Posted on 17 Dec 2004
Over the past decade, a virtual consensus on the market has emerged. While debate continues between differing schools of thought, hardline critics of liberal economic ideology have grown reticent due to the discrediting of the socialist model of economic growth. One reflection of this trend is the embrace of market reforms by developing and formerly socialist countries. The ongoing transfer of allocative influence to the market has exposed a need to ensure that reliance on market forces is not exploited by actors involved in illegal activities. This paper examines one such kind of actor: the drug-trafficking organization. It explains why the welcome reforms introduced by governments throughout the world could be exploited by those who have profited from the international drug trade. The need to safeguard the reform process from criminal elements has never been greater.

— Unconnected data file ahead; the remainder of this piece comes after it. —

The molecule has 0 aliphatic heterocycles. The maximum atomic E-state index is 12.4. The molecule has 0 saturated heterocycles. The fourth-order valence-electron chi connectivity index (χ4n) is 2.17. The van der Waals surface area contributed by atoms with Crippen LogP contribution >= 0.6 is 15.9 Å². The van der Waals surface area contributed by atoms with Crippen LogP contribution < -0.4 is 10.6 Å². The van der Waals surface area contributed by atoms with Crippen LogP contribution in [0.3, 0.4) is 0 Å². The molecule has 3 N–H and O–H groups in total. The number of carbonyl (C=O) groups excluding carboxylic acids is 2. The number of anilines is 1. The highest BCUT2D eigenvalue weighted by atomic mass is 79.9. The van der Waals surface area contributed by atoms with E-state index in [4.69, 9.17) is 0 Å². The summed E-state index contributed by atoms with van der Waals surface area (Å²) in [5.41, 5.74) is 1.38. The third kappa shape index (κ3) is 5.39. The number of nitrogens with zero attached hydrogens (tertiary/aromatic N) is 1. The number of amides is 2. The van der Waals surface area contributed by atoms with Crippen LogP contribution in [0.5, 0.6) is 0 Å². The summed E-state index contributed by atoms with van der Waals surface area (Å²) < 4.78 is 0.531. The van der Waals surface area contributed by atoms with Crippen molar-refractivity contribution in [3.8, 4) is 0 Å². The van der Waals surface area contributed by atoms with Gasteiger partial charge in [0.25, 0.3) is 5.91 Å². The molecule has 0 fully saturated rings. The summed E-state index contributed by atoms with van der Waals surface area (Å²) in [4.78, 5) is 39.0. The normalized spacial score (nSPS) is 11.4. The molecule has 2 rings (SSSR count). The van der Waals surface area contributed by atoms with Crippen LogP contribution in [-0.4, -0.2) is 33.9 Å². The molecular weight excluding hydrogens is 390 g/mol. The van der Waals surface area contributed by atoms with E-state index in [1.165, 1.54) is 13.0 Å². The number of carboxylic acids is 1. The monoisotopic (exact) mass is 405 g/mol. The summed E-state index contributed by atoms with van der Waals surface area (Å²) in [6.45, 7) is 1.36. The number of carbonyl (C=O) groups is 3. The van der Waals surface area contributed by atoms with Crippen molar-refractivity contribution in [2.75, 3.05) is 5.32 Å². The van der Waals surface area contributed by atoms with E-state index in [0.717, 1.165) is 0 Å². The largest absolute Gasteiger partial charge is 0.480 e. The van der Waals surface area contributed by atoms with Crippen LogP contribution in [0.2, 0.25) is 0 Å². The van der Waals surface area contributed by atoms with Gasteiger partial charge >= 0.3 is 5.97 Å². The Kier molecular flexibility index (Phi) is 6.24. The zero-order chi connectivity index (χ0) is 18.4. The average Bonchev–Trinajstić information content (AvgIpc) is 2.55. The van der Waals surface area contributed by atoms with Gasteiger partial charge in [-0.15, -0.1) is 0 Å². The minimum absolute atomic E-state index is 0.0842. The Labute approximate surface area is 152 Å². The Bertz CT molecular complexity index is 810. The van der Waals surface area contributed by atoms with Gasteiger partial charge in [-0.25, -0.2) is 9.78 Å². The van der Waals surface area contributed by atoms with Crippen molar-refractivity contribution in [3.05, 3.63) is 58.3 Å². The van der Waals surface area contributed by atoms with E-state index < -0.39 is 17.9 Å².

The aim of this paper is to explain why drug traffickers may be attracted to short-term investment opportunities in economies undergoing reform. It is widely accepted that drug trafficking organizations have considerable cash reserves at their disposal. With the advent of tighter banking controls, drug traffickers face increasing difficulty in laundering those funds for use in the legitimate economy, particularly in traditional money-laundering “safe havens.” It is thus significant that in reforming economies, governments have sought to achieve stability by reducing money supply growth and reining in public expenditures; as a result, both consumers and companies in these reforming economies may find difficulty in conducting business as usual. The wealthy drug trafficker faces a sectoral niche with high profit potential.